While some long for the days of schwag, with its feel-good, mild highs, the weed of the today and presumably the future is going to make you higher than ever, according to the latest study on the matter by researchers in Denmark.
First, let’s back up to the 1970s. Back then, the percentage of THC, or tetrahydrocannabinol, the psychoactive constituent in marijuana that makes you feel high, was lower because the plants were grown outside, for the most part. Generally, there was very little science involved when compared to today’s methods. Ask anyone around then, and you’ll hear constantly how it was a different time. As such, the THC percentage, on average, was about 8 percent. Today, we’d call it the weak stuff. The weed your dad friend’s dad smoked while listening to Steely Dan could be enjoyed in copious amounts.
In the 1990s, things started to change globally, as the growing process moved indoors and THC percentages creeped up into the teens. So-called “skunk farming” methods, to use the words of the Danish researchers, were applied. That basically means using more advanced methods — improving the amount of light, air, and moisture. In the 2000s, the methods became more advanced and THC levels kept going up. (This year, a study found the average THC levels in places like Colorado, where it’s legal to smoke as long as you’re of age, are at 18.7 percent. Some THC levels are as high as 30 percent.) In Europe, the legality and enforcement of those pot laws varies from country to country, but the Netherlands remains one of the few countries where it’s sold at the retail level.
Now, according to three forensic chemistry departments at the University of Southern Denmark, the University of Copenhagen, and Aarhus University, marijuana seized by police and tested boasts a THC rating of 28 percent. (This is to say nothing of THC oil or wax, which can have THC ratings of up to 85-90 percent.) The findings are published in the Danish Health and Medicines Authority’s annual narcotics report released on November 18. This is more than three times of the amount of THC found in marijuana analyzed in the 1990s, to say nothing of the weed smoked in the 1970s.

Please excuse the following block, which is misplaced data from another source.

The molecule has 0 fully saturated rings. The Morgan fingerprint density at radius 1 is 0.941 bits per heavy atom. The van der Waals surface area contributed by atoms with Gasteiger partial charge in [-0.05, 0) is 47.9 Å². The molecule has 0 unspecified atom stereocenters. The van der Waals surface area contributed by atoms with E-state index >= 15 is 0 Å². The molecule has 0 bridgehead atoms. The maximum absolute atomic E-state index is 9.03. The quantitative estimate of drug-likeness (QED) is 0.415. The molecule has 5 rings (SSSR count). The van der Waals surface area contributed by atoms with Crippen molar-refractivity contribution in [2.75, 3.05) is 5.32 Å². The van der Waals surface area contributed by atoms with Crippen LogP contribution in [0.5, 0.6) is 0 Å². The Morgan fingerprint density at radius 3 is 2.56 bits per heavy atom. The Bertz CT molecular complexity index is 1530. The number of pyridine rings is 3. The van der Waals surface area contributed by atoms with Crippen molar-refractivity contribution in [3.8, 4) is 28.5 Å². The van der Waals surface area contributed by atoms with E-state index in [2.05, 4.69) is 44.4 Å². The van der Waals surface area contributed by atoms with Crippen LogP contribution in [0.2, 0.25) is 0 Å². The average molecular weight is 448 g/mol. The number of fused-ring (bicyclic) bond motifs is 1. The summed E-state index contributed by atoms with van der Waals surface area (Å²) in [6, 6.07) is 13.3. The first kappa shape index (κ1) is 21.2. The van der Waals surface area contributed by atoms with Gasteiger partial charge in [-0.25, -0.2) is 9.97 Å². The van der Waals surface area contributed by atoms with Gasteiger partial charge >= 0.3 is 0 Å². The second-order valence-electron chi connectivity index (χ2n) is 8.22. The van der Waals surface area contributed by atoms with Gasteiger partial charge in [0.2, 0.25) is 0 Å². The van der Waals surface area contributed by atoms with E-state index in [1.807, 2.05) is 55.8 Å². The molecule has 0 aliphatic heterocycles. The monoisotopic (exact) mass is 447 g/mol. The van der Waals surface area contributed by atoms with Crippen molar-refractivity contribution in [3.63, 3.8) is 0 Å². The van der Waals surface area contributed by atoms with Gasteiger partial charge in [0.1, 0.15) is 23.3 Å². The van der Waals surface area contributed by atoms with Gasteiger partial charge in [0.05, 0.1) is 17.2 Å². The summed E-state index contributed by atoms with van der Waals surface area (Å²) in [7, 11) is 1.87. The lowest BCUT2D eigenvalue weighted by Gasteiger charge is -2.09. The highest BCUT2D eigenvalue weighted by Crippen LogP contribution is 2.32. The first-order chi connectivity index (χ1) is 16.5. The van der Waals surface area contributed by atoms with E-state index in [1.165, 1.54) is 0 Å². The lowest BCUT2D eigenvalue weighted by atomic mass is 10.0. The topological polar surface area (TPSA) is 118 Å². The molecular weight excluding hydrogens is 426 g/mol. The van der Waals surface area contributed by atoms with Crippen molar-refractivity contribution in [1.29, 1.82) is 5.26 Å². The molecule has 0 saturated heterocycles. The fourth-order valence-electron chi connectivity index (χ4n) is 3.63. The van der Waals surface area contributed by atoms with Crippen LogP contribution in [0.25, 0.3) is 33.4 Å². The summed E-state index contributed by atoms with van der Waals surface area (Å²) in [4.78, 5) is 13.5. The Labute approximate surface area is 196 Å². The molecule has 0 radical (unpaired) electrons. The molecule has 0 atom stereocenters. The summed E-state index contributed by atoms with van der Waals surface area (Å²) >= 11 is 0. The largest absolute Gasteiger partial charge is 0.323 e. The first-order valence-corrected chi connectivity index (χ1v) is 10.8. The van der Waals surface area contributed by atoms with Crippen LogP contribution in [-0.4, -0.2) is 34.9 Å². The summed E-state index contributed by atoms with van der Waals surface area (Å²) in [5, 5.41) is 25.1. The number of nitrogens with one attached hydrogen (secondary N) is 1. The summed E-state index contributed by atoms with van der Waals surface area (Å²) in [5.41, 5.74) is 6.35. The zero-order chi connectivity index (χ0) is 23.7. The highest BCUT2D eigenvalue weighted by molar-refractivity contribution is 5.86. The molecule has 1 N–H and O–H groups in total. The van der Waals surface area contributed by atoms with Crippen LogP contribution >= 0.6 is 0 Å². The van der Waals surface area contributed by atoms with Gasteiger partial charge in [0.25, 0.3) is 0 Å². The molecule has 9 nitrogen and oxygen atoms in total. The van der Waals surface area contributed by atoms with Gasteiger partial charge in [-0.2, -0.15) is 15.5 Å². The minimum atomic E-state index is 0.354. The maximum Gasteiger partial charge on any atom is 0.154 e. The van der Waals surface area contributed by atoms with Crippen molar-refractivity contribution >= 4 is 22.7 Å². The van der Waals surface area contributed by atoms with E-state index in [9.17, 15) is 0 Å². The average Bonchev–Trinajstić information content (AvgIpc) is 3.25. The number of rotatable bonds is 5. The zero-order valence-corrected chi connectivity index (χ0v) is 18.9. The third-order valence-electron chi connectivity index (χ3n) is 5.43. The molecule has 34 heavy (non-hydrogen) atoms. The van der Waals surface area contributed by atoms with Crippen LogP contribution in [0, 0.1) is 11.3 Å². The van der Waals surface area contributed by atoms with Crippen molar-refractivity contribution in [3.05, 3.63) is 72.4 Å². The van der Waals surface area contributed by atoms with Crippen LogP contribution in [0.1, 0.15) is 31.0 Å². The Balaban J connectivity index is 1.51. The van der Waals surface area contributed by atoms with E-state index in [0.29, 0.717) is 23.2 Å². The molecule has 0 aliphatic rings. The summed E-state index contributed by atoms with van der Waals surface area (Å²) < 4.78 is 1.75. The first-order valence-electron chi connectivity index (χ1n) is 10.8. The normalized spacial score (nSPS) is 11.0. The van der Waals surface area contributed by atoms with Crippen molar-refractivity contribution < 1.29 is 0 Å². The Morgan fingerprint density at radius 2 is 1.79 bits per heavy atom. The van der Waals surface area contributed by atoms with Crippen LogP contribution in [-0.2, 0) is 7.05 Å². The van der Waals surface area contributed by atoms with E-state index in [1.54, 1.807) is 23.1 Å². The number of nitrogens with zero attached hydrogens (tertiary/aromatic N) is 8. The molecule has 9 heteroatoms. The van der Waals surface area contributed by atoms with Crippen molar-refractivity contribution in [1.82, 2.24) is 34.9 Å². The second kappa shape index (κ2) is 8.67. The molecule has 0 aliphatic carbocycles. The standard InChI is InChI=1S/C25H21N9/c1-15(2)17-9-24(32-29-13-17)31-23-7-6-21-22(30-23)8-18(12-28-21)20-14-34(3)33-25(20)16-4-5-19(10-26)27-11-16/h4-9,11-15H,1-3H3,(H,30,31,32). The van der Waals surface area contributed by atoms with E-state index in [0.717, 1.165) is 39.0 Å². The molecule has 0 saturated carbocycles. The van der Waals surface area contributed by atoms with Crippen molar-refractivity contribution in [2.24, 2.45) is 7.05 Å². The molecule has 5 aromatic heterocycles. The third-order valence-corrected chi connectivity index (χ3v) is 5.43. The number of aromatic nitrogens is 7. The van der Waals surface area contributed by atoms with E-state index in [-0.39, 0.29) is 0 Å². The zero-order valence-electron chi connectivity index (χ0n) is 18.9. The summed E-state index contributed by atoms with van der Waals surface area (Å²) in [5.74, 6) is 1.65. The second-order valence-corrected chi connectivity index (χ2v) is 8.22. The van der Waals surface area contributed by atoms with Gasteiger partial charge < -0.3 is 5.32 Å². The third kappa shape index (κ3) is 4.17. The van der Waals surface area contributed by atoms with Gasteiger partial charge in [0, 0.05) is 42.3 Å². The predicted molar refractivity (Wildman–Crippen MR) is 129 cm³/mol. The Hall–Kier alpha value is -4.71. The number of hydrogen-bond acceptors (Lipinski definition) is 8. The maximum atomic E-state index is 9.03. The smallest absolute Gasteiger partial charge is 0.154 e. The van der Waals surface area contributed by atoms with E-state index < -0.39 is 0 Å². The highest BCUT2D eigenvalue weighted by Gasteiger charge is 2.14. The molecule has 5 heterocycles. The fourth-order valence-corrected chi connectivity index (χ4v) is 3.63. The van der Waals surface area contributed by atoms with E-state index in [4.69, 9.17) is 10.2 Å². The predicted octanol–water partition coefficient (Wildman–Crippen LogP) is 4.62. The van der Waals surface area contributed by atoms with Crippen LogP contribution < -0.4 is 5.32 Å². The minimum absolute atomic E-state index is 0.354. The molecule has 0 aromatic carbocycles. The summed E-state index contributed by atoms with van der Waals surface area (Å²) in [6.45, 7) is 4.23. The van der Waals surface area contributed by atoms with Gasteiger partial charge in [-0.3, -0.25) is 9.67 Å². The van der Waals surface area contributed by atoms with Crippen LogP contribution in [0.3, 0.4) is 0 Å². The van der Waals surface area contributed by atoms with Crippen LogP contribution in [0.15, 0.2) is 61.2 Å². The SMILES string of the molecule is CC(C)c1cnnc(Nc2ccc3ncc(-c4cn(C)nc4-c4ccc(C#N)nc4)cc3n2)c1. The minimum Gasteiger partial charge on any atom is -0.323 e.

“Cannabis as a product has changed significantly in just a few years,” says Christian Lindholst, department head at the Department of Forensic Medicine at Aarhus University in the city of Aarhus. “This is a trend we see around Europe. Swedish and Dutch studies describe a similar strong increase in the quality of cannabis.”
So what does it mean for users of marijuana that THC levels are being artificially raised? Scientists aren’t clear on long-term health effects of more THC more often just yet — but you are going to be much, much higher for longer.
“Cannabis of such high quality can lead to a greater risk of harm and adverse side effects,” Lindholst says. “This is in particular a problem for the large group of young people who smoke it several times a month. The attitude among some groups in society is that smoking a joint once in a while doesn’t do any harm. With the new knowledge we should increasingly view cannabis as a more dangerous and more risky drug,” says Lindholst.